New world order is still emerging but it’s clear that its rules will be created by those “who aren’t moving along a path set out by others.” “Only strong and sovereign states can have a say in this emerging world order or they will have to become or remain colonies with no rights,” Putin noted.
He further described as “thoughtless” and “insane” unprecedented sanctions imposed on Russia by a number of Western countries. “The idea was clear: crush the Russian economy violently, in a swoop, and deal a blow to industries, finance and living standards of people by destroying business chains, forcibly pulling Western companies out of the Russian market and freezing domestic assets,” he said.
Putin highlighted six principles constituting the basis for the development of the national economy during the forum. These are openness, reliance on freedoms of entrepreneurship, balanced macroeconomic policy, social justice, advanced development of infrastructure and achievement of technological sovereignty.
State sovereignty cannot be partial or fragmentary in the 21st century, all of its elements have equal importance. They reinforce and complement each other. That is why it is important not only to defend the political sovereignty and national identity but also to strengthen everything that ensures the country’s economic independence, its self-sustainability and independence in the matters of finances, workforce and technology,” Putin explained.
The president said that Russia changed in recent years through a planned effort to create a sustainable macroeconomic structure, ensure food security, enable import substitution and establish its own payment system.
Nevertheless, the sanctions have brought about “numerous difficult tasks” that Russia has to solve, he continued. “On the other hand, this situation creates new opportunities for us. We are saying this quite often, but this is really so. All of this will be an incentive to build an economy whose technological, production, workforce and scientific independence and potential is full rather than partial,” Putin said.
In a clear and concise but tense language, he expressed optimism that Russia would become stronger than before, taking advantage of emerging opportunities and new initiatives to build a better economy. With Russia under wide sanctions after sending troops into Ukraine, Putin spoke at length acknowledging the economic difficulties Russia faces as it tries to promote itself to international businesses, and the evolutionary processes in the new global configuration.
Chinese President Xi Jinping and Egyptian President Abdel Fattah el-Sisi, by video link, took part in a plenary meeting together with Russian President Vladimir Putin and Kazakh President Kassym-Jomart Tokayev. The forum brought representatives from Latin America, Africa and mostly Asia. There were a number of international organizations as well as representatives from more than 90 countries, compared to 140 countries during the pre-corona pandemic years.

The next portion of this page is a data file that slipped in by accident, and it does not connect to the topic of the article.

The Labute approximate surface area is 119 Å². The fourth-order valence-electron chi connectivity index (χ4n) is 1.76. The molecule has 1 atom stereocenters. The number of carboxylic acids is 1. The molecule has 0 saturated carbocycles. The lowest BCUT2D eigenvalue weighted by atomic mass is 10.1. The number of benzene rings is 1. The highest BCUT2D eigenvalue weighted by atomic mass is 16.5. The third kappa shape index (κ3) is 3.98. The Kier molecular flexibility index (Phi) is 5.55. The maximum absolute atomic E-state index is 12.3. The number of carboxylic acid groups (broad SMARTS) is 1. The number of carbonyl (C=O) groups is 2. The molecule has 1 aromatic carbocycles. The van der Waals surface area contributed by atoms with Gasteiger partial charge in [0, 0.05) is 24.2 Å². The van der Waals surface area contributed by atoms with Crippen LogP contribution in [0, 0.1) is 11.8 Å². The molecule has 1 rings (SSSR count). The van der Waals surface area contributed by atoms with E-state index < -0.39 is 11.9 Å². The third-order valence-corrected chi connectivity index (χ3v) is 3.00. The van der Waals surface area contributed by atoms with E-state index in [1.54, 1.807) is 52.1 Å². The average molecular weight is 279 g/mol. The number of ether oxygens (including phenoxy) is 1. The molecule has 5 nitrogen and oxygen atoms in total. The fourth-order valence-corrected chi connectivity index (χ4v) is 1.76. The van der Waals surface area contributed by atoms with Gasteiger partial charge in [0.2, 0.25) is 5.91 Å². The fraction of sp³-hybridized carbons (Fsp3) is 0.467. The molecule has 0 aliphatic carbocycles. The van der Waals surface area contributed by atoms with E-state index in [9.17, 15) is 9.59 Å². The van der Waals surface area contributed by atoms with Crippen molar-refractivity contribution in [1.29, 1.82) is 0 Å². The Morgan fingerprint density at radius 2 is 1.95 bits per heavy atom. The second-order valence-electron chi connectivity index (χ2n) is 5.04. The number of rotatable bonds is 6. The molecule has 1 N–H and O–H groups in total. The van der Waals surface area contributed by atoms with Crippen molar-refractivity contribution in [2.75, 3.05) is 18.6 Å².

Under the chosen theme ‘New Opportunities in a New World’ that reflects the changing global situations, the conference from June 15 to June 18 marked the 25th year of the St. Petersburg International Economic Forum (SPIEF) since its establishment. Over the last 24 years, the forum has become a leading global platform for members of the business community to meet and discuss the key economic issues facing Russia, emerging markets, and the world as a whole. Since 2006, has been held under the auspices of the President of the Russian Federation.
43% of Africa’s Population Lack Access to Electricity—IEA
By Adedapo Adesanya
The International Energy Agency (IEA) has said that $25 billion in annual investments could bring full access to electricity to Africa by 2030.
This is as the number of Africans with access to electricity fell during the COVID-19 pandemic, the Paris-based agency said Monday.
The IEA said 600 million people, or 43 per cent of the continent’s population, lack access to electricity — mostly in sub-Saharan Africa.
The number of people living without electricity increased by four per cent, or 25 million people, between 2019 and 2021, after a decade of progress.
According to IEA chief, Mr Fatih Birol, speaking ahead of the release of the agency’s African Energy Outlook 2022.
He said before COVID, there had been “lots of good developments in countries such as Ghana, Kenya, Rwanda.
“But because of Covid and the economic difficulties, we see that this positive trend is reversing now,” Mr Birol said.
It was also revealed that Russia’s invasion of Ukraine has added to the economic strains on Africa from the COVID pandemic, as the conflict has sent the prices of energy, food and other commodities soaring.
“When I look at 2022, with the high energy prices and the economic burden on the African countries, I don’t see many reasons to be hopeful,” Mr Birol said.
But Africa could get universal access to electricity by the end of the decade with $25 billion in annual investment, according to the IEA.
Countries need to give international financial institutions, especially development banks, a “strong mandate” to make Africa and clean energy on the continent “an absolute priority”, Mr Birol said.
“It’s not the case now,” he added.
Africa is facing more severe effects from climate change than most other parts of the world, despite emitting less energy-related carbon dioxide (CO2) than any other region, the IEA said.
“We have to see a huge amount of investment coming in Africa in all parts of the energy system, but the most important one will be clean energy options,” Mr Birol added.
“We would need to double the energy investments to reach our energy and climate goals.”
Renewables — including solar, wind, hydropower and geothermal — could account for over 80 per cent of new power generation capacity in Africa by 2030, the IEA report said.